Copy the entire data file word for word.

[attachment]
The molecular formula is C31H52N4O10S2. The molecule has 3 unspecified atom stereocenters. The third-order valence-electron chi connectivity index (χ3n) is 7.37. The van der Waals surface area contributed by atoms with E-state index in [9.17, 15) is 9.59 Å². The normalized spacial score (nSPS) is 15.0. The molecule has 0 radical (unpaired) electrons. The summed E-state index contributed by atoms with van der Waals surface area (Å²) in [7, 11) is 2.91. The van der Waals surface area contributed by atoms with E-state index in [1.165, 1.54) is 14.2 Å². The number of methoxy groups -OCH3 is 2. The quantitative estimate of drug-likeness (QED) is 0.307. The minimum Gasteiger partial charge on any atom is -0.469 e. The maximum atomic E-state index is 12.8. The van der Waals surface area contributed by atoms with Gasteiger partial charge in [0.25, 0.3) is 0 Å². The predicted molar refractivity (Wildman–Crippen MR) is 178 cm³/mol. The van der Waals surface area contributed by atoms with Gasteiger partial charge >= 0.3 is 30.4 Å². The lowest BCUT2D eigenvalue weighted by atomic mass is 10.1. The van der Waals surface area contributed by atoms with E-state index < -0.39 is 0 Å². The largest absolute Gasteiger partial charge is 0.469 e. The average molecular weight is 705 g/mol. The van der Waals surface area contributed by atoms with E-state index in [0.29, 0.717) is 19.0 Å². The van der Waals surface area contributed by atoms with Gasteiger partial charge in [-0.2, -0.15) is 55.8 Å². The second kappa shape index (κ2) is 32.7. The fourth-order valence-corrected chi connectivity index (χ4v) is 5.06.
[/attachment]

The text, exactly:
The molecular formula is C31H52N4O10S2. The molecule has 3 unspecified atom stereocenters. The third-order valence-electron chi connectivity index (χ3n) is 7.37. The van der Waals surface area contributed by atoms with E-state index in [9.17, 15) is 9.59 Å². The normalized spacial score (nSPS) is 15.0. The molecule has 0 radical (unpaired) electrons. The summed E-state index contributed by atoms with van der Waals surface area (Å²) in [7, 11) is 2.91. The van der Waals surface area contributed by atoms with E-state index in [1.165, 1.54) is 14.2 Å². The number of methoxy groups -OCH3 is 2. The quantitative estimate of drug-likeness (QED) is 0.307. The minimum Gasteiger partial charge on any atom is -0.469 e. The maximum atomic E-state index is 12.8. The van der Waals surface area contributed by atoms with Gasteiger partial charge in [0.25, 0.3) is 0 Å². The predicted molar refractivity (Wildman–Crippen MR) is 178 cm³/mol. The van der Waals surface area contributed by atoms with Gasteiger partial charge >= 0.3 is 30.4 Å². The lowest BCUT2D eigenvalue weighted by atomic mass is 10.1. The van der Waals surface area contributed by atoms with E-state index < -0.39 is 0 Å². The largest absolute Gasteiger partial charge is 0.469 e. The average molecular weight is 705 g/mol. The van der Waals surface area contributed by atoms with E-state index in [0.29, 0.717) is 19.0 Å². The van der Waals surface area contributed by atoms with Gasteiger partial charge in [-0.2, -0.15) is 55.8 Å². The second kappa shape index (κ2) is 32.7. The fourth-order valence-corrected chi connectivity index (χ4v) is 5.06.